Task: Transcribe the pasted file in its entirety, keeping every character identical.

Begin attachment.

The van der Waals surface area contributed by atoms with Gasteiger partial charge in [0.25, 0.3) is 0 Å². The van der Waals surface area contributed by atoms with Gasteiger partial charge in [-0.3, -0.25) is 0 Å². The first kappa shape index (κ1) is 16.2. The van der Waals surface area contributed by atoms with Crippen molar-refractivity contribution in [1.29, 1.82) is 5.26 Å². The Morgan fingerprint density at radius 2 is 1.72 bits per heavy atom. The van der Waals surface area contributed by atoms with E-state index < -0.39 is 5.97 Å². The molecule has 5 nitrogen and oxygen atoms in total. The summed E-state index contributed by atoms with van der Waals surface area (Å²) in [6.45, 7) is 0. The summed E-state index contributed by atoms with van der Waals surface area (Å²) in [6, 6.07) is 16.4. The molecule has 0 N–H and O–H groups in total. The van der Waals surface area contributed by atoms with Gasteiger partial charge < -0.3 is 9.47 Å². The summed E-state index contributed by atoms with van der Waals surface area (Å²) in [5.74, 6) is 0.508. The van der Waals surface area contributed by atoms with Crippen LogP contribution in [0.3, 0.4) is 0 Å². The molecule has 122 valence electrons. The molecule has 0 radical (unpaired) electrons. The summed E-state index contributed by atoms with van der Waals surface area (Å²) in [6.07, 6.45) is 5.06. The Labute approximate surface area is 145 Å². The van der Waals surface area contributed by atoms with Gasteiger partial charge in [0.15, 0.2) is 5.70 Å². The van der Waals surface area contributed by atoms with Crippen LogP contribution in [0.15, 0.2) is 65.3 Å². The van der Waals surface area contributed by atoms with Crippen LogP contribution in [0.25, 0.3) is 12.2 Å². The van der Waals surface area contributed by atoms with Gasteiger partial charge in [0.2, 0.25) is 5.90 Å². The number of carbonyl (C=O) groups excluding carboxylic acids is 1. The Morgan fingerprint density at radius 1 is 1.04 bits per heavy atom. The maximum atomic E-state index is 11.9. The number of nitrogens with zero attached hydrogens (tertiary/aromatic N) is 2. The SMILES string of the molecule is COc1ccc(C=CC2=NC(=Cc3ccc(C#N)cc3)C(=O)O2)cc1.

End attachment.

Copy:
The van der Waals surface area contributed by atoms with Gasteiger partial charge in [0.25, 0.3) is 0 Å². The van der Waals surface area contributed by atoms with Gasteiger partial charge in [-0.3, -0.25) is 0 Å². The first kappa shape index (κ1) is 16.2. The van der Waals surface area contributed by atoms with Crippen molar-refractivity contribution in [1.29, 1.82) is 5.26 Å². The Morgan fingerprint density at radius 2 is 1.72 bits per heavy atom. The van der Waals surface area contributed by atoms with E-state index < -0.39 is 5.97 Å². The molecule has 5 nitrogen and oxygen atoms in total. The summed E-state index contributed by atoms with van der Waals surface area (Å²) in [6.45, 7) is 0. The summed E-state index contributed by atoms with van der Waals surface area (Å²) in [6, 6.07) is 16.4. The molecule has 0 N–H and O–H groups in total. The van der Waals surface area contributed by atoms with Gasteiger partial charge < -0.3 is 9.47 Å². The summed E-state index contributed by atoms with van der Waals surface area (Å²) in [5.74, 6) is 0.508. The van der Waals surface area contributed by atoms with Crippen LogP contribution in [0.3, 0.4) is 0 Å². The molecule has 122 valence electrons. The molecule has 0 radical (unpaired) electrons. The summed E-state index contributed by atoms with van der Waals surface area (Å²) in [6.07, 6.45) is 5.06. The Labute approximate surface area is 145 Å². The van der Waals surface area contributed by atoms with Gasteiger partial charge in [0.15, 0.2) is 5.70 Å². The van der Waals surface area contributed by atoms with Crippen LogP contribution in [0.15, 0.2) is 65.3 Å². The van der Waals surface area contributed by atoms with Crippen LogP contribution in [0.25, 0.3) is 12.2 Å². The van der Waals surface area contributed by atoms with Gasteiger partial charge in [0.2, 0.25) is 5.90 Å². The number of carbonyl (C=O) groups excluding carboxylic acids is 1. The Morgan fingerprint density at radius 1 is 1.04 bits per heavy atom. The maximum atomic E-state index is 11.9. The number of nitrogens with zero attached hydrogens (tertiary/aromatic N) is 2. The SMILES string of the molecule is COc1ccc(C=CC2=NC(=Cc3ccc(C#N)cc3)C(=O)O2)cc1.